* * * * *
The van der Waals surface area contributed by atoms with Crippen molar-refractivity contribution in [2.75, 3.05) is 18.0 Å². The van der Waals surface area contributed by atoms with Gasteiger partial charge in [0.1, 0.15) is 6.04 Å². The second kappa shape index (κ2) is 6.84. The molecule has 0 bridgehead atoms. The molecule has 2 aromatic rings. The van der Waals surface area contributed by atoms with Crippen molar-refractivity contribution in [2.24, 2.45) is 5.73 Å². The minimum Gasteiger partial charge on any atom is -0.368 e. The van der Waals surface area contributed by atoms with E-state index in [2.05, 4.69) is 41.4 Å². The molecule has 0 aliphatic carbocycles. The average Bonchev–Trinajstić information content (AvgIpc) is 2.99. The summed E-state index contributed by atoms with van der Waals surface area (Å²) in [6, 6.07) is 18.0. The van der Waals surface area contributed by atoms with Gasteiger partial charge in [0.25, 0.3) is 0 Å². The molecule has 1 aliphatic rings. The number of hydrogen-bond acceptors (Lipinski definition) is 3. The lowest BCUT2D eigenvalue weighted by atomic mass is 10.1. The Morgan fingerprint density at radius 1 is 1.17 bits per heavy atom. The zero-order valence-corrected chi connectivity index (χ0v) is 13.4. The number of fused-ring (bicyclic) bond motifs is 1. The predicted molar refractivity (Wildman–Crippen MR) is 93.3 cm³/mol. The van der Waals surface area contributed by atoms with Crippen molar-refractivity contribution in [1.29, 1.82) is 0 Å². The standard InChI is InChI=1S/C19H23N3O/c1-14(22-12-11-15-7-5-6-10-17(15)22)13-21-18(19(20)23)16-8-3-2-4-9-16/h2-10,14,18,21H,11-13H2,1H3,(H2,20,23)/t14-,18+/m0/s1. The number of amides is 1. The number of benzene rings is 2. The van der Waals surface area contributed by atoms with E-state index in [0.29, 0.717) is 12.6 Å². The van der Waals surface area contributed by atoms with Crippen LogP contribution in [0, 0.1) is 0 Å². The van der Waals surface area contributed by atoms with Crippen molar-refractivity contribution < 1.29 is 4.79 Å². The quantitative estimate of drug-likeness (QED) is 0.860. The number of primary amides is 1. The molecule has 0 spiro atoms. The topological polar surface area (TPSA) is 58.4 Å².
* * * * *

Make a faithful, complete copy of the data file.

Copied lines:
The van der Waals surface area contributed by atoms with Crippen molar-refractivity contribution in [2.75, 3.05) is 18.0 Å². The van der Waals surface area contributed by atoms with Gasteiger partial charge in [0.1, 0.15) is 6.04 Å². The second kappa shape index (κ2) is 6.84. The molecule has 0 bridgehead atoms. The molecule has 2 aromatic rings. The van der Waals surface area contributed by atoms with Crippen molar-refractivity contribution in [2.24, 2.45) is 5.73 Å². The minimum Gasteiger partial charge on any atom is -0.368 e. The van der Waals surface area contributed by atoms with E-state index in [2.05, 4.69) is 41.4 Å². The molecule has 0 aliphatic carbocycles. The average Bonchev–Trinajstić information content (AvgIpc) is 2.99. The summed E-state index contributed by atoms with van der Waals surface area (Å²) in [6, 6.07) is 18.0. The van der Waals surface area contributed by atoms with Gasteiger partial charge in [0.25, 0.3) is 0 Å². The molecule has 1 aliphatic rings. The number of hydrogen-bond acceptors (Lipinski definition) is 3. The lowest BCUT2D eigenvalue weighted by atomic mass is 10.1. The Morgan fingerprint density at radius 1 is 1.17 bits per heavy atom. The zero-order valence-corrected chi connectivity index (χ0v) is 13.4. The number of fused-ring (bicyclic) bond motifs is 1. The predicted molar refractivity (Wildman–Crippen MR) is 93.3 cm³/mol. The van der Waals surface area contributed by atoms with Crippen molar-refractivity contribution in [1.29, 1.82) is 0 Å². The standard InChI is InChI=1S/C19H23N3O/c1-14(22-12-11-15-7-5-6-10-17(15)22)13-21-18(19(20)23)16-8-3-2-4-9-16/h2-10,14,18,21H,11-13H2,1H3,(H2,20,23)/t14-,18+/m0/s1. The number of amides is 1. The number of benzene rings is 2. The van der Waals surface area contributed by atoms with E-state index in [0.29, 0.717) is 12.6 Å². The van der Waals surface area contributed by atoms with Crippen LogP contribution in [0, 0.1) is 0 Å². The van der Waals surface area contributed by atoms with Crippen molar-refractivity contribution < 1.29 is 4.79 Å². The quantitative estimate of drug-likeness (QED) is 0.860. The number of primary amides is 1. The molecule has 0 spiro atoms. The topological polar surface area (TPSA) is 58.4 Å².